At the Ageing Hub we are bringing the age-friendly approach to ageing well with the wider NHS programmes, to develop system wide outcomes to support older people to age well in place.
We are working towards a change in approach to health and social care to ensure that we have a more proactive care system in the right place, working to prevent poor outcomes through healthy and active ageing within a place, building on existing community-based age-friendly initiatives; and finally working towards quality improvement in existing acute and community services ensuring people get the right care when they need it.
The Ageing Well programme provides us with an opportunity to bring together primary care, social care, public health, age-friendly neighbourhood teams and specialist NHS trusts to support the shift towards prevention and create the conditions for older people to age well in place across Greater Manchester.
The workshop was a success, with a wide range of stakeholders from across the system attending, including older people, NHS, housing, transport, employment, physical activity, mental health plus many others.
There were some key themes which emerged from the day which will help shape this work as move forward to co-design shared outcomes for the system. You can see these themes in the image below. Some of the themes included falls prevention, how we use data to better target key populations, co-production, reducing inequalities and digital exclusion just to name a few.
We are committed to bringing the Ageing Well Eco-system back together in the very near future to continue the development of this work.
For any further information on this work, please email Bethany Mitchell (Ageing Well Programme Manager, GMCA)
Paul McGarry recognised as part of 'Healthy Ageing 50 Award' (October 2022)
Paul McGarry, Head of the Greater Manchester Ageing Hub, has been recognised as part of the Healthy Ageing 50!
The Healthy Ageing 50 is a UN Decade of Healthy Ageing initiative that seeks to honour 50 leaders who are working to foster healthy ageing. The individuals were evaluated by an expert panel of reviewers from across international organisations with over 500 nominations received across all Sustainable Development Goal regions.
The award aims to inspire others by celebrating individuals (not their organisations nor affiliated entities) around the world who are aiming to improve the lives of current and future generations of older people.
Paul was nominated for the award in recognition of his decades-long work on healthy ageing in Greater Manchester. Since 2003, Paul has led multi-agency urban ageing partnerships to develop pioneering approaches to increasing the power and influence of older people within local government and related institutions.
In 2016 he was appointed as the Head of the Greater Manchester Ageing Hub and has been keen on developing age-friendly environments across Greater Manchester, influencing in the process work on healthy ageing issues amongst the ten local authorities.
In addition, Paul has had a number of journal articles on ageing published, and given presentations to high-profile events in the USA, Asian, Europe and Australia.
‘Beyond Older Age’: New project helping researchers and practitioners to understand the everyday lives of older people (October 2022)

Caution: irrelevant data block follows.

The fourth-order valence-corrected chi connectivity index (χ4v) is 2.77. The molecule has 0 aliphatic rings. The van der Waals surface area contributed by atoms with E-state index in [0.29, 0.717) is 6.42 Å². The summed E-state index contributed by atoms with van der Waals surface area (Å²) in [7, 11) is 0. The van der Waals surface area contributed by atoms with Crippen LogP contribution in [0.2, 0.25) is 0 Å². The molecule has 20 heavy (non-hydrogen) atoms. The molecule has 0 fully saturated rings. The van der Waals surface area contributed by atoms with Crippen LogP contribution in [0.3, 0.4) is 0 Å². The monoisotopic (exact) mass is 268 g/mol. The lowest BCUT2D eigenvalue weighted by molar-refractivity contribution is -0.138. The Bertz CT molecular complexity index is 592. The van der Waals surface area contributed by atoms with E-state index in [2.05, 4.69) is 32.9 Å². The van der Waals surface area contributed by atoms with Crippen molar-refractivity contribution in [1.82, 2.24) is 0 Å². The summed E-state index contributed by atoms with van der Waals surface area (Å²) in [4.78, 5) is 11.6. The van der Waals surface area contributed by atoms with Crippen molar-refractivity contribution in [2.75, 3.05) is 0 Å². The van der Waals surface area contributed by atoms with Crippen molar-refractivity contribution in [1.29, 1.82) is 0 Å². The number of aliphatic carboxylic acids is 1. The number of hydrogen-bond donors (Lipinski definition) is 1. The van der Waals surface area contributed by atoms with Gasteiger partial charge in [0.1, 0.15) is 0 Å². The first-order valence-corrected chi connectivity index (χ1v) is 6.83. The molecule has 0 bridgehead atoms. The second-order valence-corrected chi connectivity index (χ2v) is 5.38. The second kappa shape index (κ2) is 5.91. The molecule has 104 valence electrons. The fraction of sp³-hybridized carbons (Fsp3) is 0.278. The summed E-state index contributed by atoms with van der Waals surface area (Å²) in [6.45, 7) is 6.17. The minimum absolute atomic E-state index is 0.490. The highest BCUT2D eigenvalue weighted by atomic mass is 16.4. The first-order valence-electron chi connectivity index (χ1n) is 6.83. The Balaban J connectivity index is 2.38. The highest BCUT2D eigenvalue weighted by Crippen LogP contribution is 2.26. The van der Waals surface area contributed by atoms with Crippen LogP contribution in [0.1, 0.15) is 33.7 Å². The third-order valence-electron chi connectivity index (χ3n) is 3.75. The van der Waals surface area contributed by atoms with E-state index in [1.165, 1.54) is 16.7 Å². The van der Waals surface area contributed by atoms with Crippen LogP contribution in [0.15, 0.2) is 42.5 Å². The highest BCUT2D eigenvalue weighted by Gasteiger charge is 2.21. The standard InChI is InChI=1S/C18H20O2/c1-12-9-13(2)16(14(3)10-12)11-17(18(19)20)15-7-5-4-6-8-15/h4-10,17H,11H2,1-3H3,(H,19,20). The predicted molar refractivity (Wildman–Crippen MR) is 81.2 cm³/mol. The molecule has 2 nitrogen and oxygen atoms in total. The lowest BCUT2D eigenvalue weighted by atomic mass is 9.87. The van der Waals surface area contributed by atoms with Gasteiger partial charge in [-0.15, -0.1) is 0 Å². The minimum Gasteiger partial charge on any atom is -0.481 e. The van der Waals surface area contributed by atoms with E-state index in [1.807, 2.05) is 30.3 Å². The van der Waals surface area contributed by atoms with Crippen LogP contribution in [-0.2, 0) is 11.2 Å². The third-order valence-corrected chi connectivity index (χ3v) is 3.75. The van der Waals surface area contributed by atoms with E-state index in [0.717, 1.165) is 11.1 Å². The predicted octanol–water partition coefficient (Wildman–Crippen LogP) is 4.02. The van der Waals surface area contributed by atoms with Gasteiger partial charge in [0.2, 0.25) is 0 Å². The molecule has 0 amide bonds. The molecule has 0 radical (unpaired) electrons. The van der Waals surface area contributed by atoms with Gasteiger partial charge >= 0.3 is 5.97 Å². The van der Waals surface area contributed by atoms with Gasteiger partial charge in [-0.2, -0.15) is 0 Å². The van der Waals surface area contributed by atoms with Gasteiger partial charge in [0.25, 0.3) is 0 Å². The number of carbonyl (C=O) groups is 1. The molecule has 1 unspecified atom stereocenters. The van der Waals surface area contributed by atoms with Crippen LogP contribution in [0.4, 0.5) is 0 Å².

A new project, launched on International Day of Older Persons 2022 and led by Dr Amy Barron, Lecturer in Social and Cultural Geography at the University of Manchester, demonstrates how researchers and policy practitioners can generate rich material to better represent the lives of older people through the release of a booklet and animation.
The project advocates using an immersive, participatory, flexible and creative approach. Such an approach will help policy practitioners and academics to better understand the diversity of experiences which comprise ‘older age’.
Working with partner organisations across GM who aspire to make places more age-friendly (World Health Organisation), the project demonstrates how creative, participatory approaches can: i) offer inclusive approaches for researching with diverse older populations; ii) foreground the relations between individual ageing processes and cities; iii) create a living archive of everyday life that is of significance to policy and interested residents.
The project has culminated in a booklet, ‘Beyond Older Age: Approaches to Understand the Diverse Lives of Older People’, which showcases the different ways older age is lived in GM, and an accompanying animation. Endorsed, co-badged and disseminated by project partners, the booklet includes material from a photo and story collection Manchester University co-produced with older Greater Manchester residents.
The booklet also details how policy communities and academics can use a more creative, participatory approach when working with older people, and introduces a selection of methods that might be used. It argues that such an approach can be used to better represent older people’s lives in policy and research: something pivotal to the creation of age-friendly cities.
The project responds to calls from the Greater Manchester Ageing Hub about the need for new, innovative methods with regards to co-production. By showcasing how older age is experienced differently, the project responds to research and campaigns which have identified that representations of older age often fall back on medicalised, stereotypical accounts of what constitutes older lives.
Virginia Tandy, Director of The Creative Ageing Development Agency, said:
This booklet offers great insight into the diversity of life experience amongst older people and some practical and effective research methods. It also highlights the central importance of social connection and agency to ageing well.
Article Published: 26/09/2022 11:20 AM